Friday, March 24, 2006
IRAQ THEN AND NOW
nother great essay from Hitchens this week, wherein he finally gives in to the temptation of all armchair generals, and elaborates on how he would have conducted an ideal campaign to liberate Iraq. In setting the stage for his alternative history exercise, he points to an article being referenced from various quarters the past few days -- a very long piece in Foreign Affairs magazine, written by the authors of a recently partially declassified report on the inner workings of the Saddam regime, based on primary source documentation and interviews with regime officials. The study was a two year project, and the article presents the key findings. One of the most interesting nuggets turned up in searching it for a "Blessed July" reference mentioned on Washington Journal this week:
The Saddam Fedayeen also took part in the regime's domestic terrorism operations and planned for attacks throughout Europe and the Middle East. In a document dated May 1999, Saddam's older son, Uday, ordered preparations for "special operations, assassinations, and bombings, for the centers and traitor symbols in London, Iran and the self-ruled areas [Kurdistan]." Preparations for "Blessed July," a regime-directed wave of "martyrdom" operations against targets in the West, were well under way at the time of the coalition invasion.It's quite strange, the way accepted conventional wisdom these days (if you watch and read the major media powers) states that Saddam never had anything to do with terrorism. That was categorically and objectively false, even before the latest document releases, yet so many people now accept that as gospel truth. Read the quoted paragraph again, and if you have some spare time, read the entire piece.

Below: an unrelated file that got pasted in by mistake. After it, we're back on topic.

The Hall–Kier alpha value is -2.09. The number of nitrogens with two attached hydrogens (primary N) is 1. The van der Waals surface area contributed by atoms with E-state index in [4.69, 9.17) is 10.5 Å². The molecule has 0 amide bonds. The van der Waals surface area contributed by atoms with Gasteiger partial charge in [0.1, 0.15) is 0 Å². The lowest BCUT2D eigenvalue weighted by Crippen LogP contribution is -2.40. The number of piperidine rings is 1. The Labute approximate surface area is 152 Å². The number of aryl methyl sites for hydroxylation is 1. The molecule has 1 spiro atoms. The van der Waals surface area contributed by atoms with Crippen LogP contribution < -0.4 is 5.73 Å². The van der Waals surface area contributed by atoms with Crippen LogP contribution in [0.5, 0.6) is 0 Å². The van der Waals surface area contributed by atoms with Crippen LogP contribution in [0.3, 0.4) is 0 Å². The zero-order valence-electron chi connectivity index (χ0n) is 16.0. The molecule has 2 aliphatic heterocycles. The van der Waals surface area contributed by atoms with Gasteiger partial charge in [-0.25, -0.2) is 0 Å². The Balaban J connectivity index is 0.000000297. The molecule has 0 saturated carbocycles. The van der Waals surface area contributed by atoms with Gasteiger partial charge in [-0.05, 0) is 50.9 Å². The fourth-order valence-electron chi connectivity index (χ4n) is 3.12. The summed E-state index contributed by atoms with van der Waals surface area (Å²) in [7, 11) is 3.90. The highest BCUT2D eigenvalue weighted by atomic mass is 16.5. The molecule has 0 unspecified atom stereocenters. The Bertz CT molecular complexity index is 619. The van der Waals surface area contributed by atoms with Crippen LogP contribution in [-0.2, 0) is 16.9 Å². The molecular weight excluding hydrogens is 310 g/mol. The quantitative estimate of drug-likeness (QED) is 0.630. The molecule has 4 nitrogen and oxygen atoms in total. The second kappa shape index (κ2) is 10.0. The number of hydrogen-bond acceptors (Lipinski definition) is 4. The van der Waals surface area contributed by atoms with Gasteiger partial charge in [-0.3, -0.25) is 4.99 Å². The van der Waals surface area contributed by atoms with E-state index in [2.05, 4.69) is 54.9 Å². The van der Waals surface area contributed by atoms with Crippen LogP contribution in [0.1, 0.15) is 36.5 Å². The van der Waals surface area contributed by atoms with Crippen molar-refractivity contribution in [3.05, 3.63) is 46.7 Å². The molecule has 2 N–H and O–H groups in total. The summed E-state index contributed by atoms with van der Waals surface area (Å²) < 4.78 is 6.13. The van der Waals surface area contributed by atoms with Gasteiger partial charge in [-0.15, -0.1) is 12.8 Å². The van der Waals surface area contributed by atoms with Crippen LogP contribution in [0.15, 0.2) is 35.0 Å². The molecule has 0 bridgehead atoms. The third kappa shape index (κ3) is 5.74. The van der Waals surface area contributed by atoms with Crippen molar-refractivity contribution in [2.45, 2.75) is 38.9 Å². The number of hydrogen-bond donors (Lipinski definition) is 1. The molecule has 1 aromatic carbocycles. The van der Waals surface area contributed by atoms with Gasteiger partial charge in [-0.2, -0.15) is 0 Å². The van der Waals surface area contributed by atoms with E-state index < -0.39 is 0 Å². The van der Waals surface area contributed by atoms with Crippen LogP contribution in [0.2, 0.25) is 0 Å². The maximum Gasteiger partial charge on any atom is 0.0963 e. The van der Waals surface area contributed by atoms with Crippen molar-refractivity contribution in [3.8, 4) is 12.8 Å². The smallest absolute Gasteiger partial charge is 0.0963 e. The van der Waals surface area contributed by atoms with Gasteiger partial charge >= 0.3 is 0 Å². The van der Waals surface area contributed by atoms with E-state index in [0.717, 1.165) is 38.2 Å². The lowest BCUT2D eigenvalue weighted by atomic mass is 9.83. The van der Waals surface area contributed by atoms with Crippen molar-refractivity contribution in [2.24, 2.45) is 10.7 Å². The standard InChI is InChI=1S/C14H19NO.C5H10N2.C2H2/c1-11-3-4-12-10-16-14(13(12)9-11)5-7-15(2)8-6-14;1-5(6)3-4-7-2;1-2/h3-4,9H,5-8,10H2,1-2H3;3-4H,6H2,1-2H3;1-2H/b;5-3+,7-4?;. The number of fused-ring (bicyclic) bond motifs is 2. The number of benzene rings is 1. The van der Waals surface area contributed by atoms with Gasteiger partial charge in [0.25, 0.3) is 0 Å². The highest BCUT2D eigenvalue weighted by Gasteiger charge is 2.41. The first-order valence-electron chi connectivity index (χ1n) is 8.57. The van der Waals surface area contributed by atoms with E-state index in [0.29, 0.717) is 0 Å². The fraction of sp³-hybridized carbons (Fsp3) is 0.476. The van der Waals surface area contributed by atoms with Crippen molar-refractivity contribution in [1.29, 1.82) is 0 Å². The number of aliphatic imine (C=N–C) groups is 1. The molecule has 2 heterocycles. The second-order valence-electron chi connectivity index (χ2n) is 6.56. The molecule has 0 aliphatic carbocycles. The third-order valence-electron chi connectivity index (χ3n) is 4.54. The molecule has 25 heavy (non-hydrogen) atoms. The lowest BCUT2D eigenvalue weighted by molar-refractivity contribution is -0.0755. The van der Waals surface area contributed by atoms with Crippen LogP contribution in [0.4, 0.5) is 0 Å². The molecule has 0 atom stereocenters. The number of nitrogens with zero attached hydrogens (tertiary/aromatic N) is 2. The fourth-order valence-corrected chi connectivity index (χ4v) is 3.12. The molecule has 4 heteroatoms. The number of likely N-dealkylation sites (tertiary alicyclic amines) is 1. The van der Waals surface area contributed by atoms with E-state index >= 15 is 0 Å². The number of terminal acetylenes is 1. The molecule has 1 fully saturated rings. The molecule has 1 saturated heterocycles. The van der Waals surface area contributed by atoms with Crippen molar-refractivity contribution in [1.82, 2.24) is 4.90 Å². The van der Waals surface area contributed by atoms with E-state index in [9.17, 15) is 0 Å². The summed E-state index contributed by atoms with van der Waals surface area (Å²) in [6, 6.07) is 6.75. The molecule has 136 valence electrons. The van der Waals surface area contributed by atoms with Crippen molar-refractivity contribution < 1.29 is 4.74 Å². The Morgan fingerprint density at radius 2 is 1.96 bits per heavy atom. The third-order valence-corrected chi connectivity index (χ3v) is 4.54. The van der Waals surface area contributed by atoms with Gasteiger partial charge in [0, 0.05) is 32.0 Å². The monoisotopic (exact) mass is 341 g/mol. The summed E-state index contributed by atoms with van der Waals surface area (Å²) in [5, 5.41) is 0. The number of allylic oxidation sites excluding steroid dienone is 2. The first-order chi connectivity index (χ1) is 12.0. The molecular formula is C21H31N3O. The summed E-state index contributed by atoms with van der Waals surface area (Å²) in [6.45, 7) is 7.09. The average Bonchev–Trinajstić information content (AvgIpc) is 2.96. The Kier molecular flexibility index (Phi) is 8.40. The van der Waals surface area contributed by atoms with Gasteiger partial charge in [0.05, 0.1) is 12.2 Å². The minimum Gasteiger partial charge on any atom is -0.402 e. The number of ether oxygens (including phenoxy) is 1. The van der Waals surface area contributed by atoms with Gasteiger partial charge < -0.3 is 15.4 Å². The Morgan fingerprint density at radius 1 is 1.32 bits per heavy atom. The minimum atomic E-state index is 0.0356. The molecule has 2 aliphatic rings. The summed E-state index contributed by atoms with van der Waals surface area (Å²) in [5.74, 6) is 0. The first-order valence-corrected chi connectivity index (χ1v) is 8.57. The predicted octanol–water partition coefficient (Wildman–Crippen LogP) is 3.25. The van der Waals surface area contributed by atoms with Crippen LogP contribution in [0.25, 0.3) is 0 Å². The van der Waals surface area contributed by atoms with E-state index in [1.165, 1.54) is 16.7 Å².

But back to Hitchens' alternative history. He doesn't put himself in the place of Bush or Gen. Franks, but imagines a more honourable response by other powers, to President Bush's speech at the UN on Sept. 12, 2002. True solidarity with the long suffering Iraqi people should have dictated the unity and principle that he dreams could have transpired -- and should have.
Not a huge amount to ask, when you think about it. But what did the president get instead? The threat of unilateral veto from Paris, Moscow, and Beijing. Private assurances to Saddam Hussein from members of the U.N. Security Council. Pharisaic fatuities from the United Nations' secretary-general, who had never had a single problem wheeling and dealing with Baghdad. The refusal to reappoint Rolf Ekeus—the only serious man in the U.N. inspectorate—to the job of invigilation. A tirade of opprobrium, accusing Bush of everything from an oil grab to a vendetta on behalf of his father to a secret subordination to a Jewish cabal. Platforms set up in major cities so that crowds could be harangued by hardened supporters of Milosevic and Saddam, some of them paid out of the oil-for-food bordello.Of course the last bit is a re-working of a famous old quote about strangling the last king with the entrails of the last priest. Personally I have nothing against either priests or kings, in principle. I live in a country with a very admirable examples of both. I have plenty of reason to be against the suicide-murderers -- and as for the phony pacifists who made up the bulk of the "global demonstrations" last weekend, they aren't pacifists at all. They are simply on the other side.
Well, if everyone else is allowed to rewind the tape and replay it, so can I. We could have been living in a different world, and so could the people of Iraq, and I shall go on keeping score about this until the last phony pacifist has been strangled with the entrails of the last suicide-murderer.